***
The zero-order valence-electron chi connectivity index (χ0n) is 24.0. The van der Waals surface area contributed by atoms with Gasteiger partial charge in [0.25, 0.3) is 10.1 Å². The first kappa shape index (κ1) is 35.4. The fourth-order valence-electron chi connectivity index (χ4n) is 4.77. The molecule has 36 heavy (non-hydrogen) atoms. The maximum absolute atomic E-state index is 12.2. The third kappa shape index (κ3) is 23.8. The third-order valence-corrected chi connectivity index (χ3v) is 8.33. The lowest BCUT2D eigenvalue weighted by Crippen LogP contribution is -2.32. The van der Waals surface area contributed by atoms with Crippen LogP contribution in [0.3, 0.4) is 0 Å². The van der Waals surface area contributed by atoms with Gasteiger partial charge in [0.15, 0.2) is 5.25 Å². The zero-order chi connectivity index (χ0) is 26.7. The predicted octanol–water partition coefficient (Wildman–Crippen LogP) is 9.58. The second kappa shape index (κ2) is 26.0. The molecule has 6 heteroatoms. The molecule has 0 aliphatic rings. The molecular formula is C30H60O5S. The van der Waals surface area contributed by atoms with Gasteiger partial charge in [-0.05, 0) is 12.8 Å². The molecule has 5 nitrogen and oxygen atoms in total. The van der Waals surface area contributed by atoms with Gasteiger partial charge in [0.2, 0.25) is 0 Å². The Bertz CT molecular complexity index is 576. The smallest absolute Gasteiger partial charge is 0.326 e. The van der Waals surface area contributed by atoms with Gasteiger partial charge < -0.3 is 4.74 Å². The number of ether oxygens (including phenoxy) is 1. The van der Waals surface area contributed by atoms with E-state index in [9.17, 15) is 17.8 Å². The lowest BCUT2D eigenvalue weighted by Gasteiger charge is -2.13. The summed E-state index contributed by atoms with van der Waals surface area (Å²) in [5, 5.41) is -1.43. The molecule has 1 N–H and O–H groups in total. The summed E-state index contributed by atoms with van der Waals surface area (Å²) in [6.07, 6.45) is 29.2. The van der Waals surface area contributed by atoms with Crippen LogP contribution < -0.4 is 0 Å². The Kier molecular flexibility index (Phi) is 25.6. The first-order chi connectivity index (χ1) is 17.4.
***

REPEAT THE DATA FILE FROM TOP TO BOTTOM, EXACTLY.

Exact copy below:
The zero-order valence-electron chi connectivity index (χ0n) is 24.0. The van der Waals surface area contributed by atoms with Gasteiger partial charge in [0.25, 0.3) is 10.1 Å². The first kappa shape index (κ1) is 35.4. The fourth-order valence-electron chi connectivity index (χ4n) is 4.77. The molecule has 36 heavy (non-hydrogen) atoms. The maximum absolute atomic E-state index is 12.2. The third kappa shape index (κ3) is 23.8. The third-order valence-corrected chi connectivity index (χ3v) is 8.33. The lowest BCUT2D eigenvalue weighted by Crippen LogP contribution is -2.32. The van der Waals surface area contributed by atoms with Crippen LogP contribution in [0.3, 0.4) is 0 Å². The van der Waals surface area contributed by atoms with Gasteiger partial charge in [0.15, 0.2) is 5.25 Å². The zero-order chi connectivity index (χ0) is 26.7. The predicted octanol–water partition coefficient (Wildman–Crippen LogP) is 9.58. The second kappa shape index (κ2) is 26.0. The molecule has 6 heteroatoms. The molecule has 0 aliphatic rings. The molecular formula is C30H60O5S. The van der Waals surface area contributed by atoms with Gasteiger partial charge in [-0.05, 0) is 12.8 Å². The molecule has 5 nitrogen and oxygen atoms in total. The van der Waals surface area contributed by atoms with Gasteiger partial charge in [0.2, 0.25) is 0 Å². The Bertz CT molecular complexity index is 576. The smallest absolute Gasteiger partial charge is 0.326 e. The van der Waals surface area contributed by atoms with Gasteiger partial charge < -0.3 is 4.74 Å². The number of ether oxygens (including phenoxy) is 1. The van der Waals surface area contributed by atoms with E-state index in [9.17, 15) is 17.8 Å². The lowest BCUT2D eigenvalue weighted by Gasteiger charge is -2.13. The summed E-state index contributed by atoms with van der Waals surface area (Å²) in [5, 5.41) is -1.43. The molecule has 1 N–H and O–H groups in total. The summed E-state index contributed by atoms with van der Waals surface area (Å²) in [6.07, 6.45) is 29.2. The van der Waals surface area contributed by atoms with Crippen LogP contribution < -0.4 is 0 Å². The Kier molecular flexibility index (Phi) is 25.6. The first-order chi connectivity index (χ1) is 17.4.